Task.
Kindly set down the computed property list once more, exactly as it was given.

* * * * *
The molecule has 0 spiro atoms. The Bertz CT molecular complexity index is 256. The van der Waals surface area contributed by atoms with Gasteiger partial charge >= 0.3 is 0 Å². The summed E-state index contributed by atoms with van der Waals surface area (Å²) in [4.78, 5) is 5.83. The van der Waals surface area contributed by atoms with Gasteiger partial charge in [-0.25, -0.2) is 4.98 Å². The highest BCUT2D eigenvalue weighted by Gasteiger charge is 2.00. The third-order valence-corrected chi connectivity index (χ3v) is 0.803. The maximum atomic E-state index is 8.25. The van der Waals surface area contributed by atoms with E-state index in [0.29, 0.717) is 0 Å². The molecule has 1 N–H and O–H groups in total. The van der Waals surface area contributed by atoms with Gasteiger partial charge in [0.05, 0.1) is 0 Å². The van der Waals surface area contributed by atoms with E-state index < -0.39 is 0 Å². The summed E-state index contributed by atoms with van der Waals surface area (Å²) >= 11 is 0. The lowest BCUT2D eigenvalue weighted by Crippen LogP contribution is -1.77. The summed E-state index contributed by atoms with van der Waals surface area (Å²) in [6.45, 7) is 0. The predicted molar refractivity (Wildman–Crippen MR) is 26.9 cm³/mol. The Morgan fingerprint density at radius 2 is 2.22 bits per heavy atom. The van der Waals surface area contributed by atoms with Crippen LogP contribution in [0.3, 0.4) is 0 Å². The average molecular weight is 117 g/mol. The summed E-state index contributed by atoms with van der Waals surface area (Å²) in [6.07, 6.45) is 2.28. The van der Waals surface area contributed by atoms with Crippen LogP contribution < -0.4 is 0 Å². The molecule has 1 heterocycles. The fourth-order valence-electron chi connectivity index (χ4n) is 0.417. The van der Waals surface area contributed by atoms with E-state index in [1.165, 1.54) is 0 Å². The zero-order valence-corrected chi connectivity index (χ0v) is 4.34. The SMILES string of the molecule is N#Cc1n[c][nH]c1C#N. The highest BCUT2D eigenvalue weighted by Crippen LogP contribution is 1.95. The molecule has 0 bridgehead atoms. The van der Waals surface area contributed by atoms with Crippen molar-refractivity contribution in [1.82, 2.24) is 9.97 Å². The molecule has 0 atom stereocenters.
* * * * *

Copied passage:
The molecule has 0 spiro atoms. The Bertz CT molecular complexity index is 256. The van der Waals surface area contributed by atoms with Gasteiger partial charge >= 0.3 is 0 Å². The summed E-state index contributed by atoms with van der Waals surface area (Å²) in [4.78, 5) is 5.83. The van der Waals surface area contributed by atoms with Gasteiger partial charge in [-0.25, -0.2) is 4.98 Å². The highest BCUT2D eigenvalue weighted by Gasteiger charge is 2.00. The third-order valence-corrected chi connectivity index (χ3v) is 0.803. The maximum atomic E-state index is 8.25. The van der Waals surface area contributed by atoms with E-state index in [0.29, 0.717) is 0 Å². The molecule has 1 N–H and O–H groups in total. The van der Waals surface area contributed by atoms with Gasteiger partial charge in [0.05, 0.1) is 0 Å². The van der Waals surface area contributed by atoms with E-state index < -0.39 is 0 Å². The summed E-state index contributed by atoms with van der Waals surface area (Å²) >= 11 is 0. The lowest BCUT2D eigenvalue weighted by Crippen LogP contribution is -1.77. The summed E-state index contributed by atoms with van der Waals surface area (Å²) in [6.45, 7) is 0. The predicted molar refractivity (Wildman–Crippen MR) is 26.9 cm³/mol. The Morgan fingerprint density at radius 2 is 2.22 bits per heavy atom. The van der Waals surface area contributed by atoms with Crippen LogP contribution in [0.3, 0.4) is 0 Å². The average molecular weight is 117 g/mol. The summed E-state index contributed by atoms with van der Waals surface area (Å²) in [6.07, 6.45) is 2.28. The van der Waals surface area contributed by atoms with Crippen LogP contribution < -0.4 is 0 Å². The molecule has 1 heterocycles. The fourth-order valence-electron chi connectivity index (χ4n) is 0.417. The van der Waals surface area contributed by atoms with E-state index in [1.165, 1.54) is 0 Å². The zero-order valence-corrected chi connectivity index (χ0v) is 4.34. The SMILES string of the molecule is N#Cc1n[c][nH]c1C#N. The highest BCUT2D eigenvalue weighted by Crippen LogP contribution is 1.95. The molecule has 0 bridgehead atoms. The van der Waals surface area contributed by atoms with Crippen molar-refractivity contribution in [1.82, 2.24) is 9.97 Å². The molecule has 0 atom stereocenters.